Financial guarantees: potential debt straight-jacket in the making?
23 July 2020: There is growing concern that additional debt taken on by businesses during the lockdown period could dampen the economic recovery as companies service their debt rather than invest to expand. Henning Diederichs from ICAEW’s Public Sector team reports.
Mandatory lockdowns of ‘non-essential’ businesses and the effects of the pandemic on both supply and demand have been mitigated by a wide range of measures to help economies through these unprecedented times. Many governments around the world have used financial loan guarantees as part of their response to the COVID-19 pandemic.
Ensuring businesses have adequate access to finance, often on favourable terms, has been a key part of the response by policymakers, including loan guarantees to support banks in lending to business.
Many businesses, small and large, have subsequently increased their debt by taking out COVID-related loans to survive the pandemic. But while many of these loans were issued at favourable rates with deferred interest payments, these loans not only sit on top of existing loans, they are being used to replace lost sales and to cover costs.
There is growing concern that this additional debt could seriously dampen the economic recovery as companies face having to service their debt rather than invest in their businesses to expand.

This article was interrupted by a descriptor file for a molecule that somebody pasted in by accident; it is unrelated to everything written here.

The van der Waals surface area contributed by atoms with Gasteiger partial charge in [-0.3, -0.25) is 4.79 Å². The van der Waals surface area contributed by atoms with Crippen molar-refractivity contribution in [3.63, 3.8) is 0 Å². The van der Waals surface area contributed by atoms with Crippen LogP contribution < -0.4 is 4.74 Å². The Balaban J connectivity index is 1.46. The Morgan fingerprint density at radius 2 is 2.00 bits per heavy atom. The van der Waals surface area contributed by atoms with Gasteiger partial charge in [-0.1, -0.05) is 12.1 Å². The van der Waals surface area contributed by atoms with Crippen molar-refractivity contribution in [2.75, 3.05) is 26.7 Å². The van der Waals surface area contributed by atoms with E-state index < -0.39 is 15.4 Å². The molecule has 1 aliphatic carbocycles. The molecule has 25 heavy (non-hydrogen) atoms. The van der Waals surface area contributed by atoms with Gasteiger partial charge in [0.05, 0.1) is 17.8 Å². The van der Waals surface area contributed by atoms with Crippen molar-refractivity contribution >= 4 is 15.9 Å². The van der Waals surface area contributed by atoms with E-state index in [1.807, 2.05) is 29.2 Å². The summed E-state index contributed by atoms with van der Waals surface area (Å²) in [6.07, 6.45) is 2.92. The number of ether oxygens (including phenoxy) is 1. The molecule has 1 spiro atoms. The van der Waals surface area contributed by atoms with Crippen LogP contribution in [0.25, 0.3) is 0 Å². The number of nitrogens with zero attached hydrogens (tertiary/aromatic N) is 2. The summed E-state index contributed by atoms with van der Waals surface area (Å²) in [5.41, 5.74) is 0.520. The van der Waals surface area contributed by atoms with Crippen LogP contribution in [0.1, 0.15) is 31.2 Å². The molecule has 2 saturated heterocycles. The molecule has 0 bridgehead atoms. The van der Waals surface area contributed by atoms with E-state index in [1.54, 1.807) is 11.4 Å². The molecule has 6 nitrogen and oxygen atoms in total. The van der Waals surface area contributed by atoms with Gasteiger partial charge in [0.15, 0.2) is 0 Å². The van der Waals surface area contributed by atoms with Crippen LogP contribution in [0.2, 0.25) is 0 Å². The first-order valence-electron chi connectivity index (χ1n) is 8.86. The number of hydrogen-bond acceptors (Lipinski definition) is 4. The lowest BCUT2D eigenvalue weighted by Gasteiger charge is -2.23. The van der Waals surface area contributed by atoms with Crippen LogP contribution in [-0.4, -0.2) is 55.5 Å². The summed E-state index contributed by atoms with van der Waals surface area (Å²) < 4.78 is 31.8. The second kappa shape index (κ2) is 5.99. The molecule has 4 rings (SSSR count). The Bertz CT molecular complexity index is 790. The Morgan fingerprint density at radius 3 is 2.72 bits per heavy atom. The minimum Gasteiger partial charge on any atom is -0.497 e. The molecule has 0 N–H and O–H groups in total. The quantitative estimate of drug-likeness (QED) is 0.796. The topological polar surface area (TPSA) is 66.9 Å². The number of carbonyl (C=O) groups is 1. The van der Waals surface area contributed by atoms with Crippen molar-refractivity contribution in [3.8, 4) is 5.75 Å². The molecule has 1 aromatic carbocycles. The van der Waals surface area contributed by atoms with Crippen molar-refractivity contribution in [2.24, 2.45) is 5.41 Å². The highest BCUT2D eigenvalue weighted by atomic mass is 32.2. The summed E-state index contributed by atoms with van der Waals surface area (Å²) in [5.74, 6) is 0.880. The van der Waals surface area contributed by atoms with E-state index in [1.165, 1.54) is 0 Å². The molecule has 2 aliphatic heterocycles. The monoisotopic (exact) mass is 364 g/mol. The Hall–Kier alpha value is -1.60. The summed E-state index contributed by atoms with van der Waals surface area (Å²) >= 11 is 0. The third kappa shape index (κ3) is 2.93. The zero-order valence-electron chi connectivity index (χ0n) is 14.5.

In the UK, for example, the government has provided guarantees to banks to lend in excess of £45bn to more than one million businesses, many of them very small. Neither the government nor the banks will wish to see thousands of businesses close down after being pursued for failing to pay back the loans. The government does not want the political fallout and the banks are still repairing their reputation following the 2008/09 financial crisis.
Richard Hughes, the new head of the Office for Budget Responsibility (OBR), in his previous role with UK-based think tank the Resolution Foundation, has suggested linking loan repayments to business earnings and that anything remaining due after a specific time period is cancelled. This would ensure companies are paying back the loans only if they recover themselves. If the loan repayments are linked to future earnings this may suggest a modification to the loan and have an impact on the accounting.
Guidance on some of the key accounting issues surrounding financial guarantees can be found here.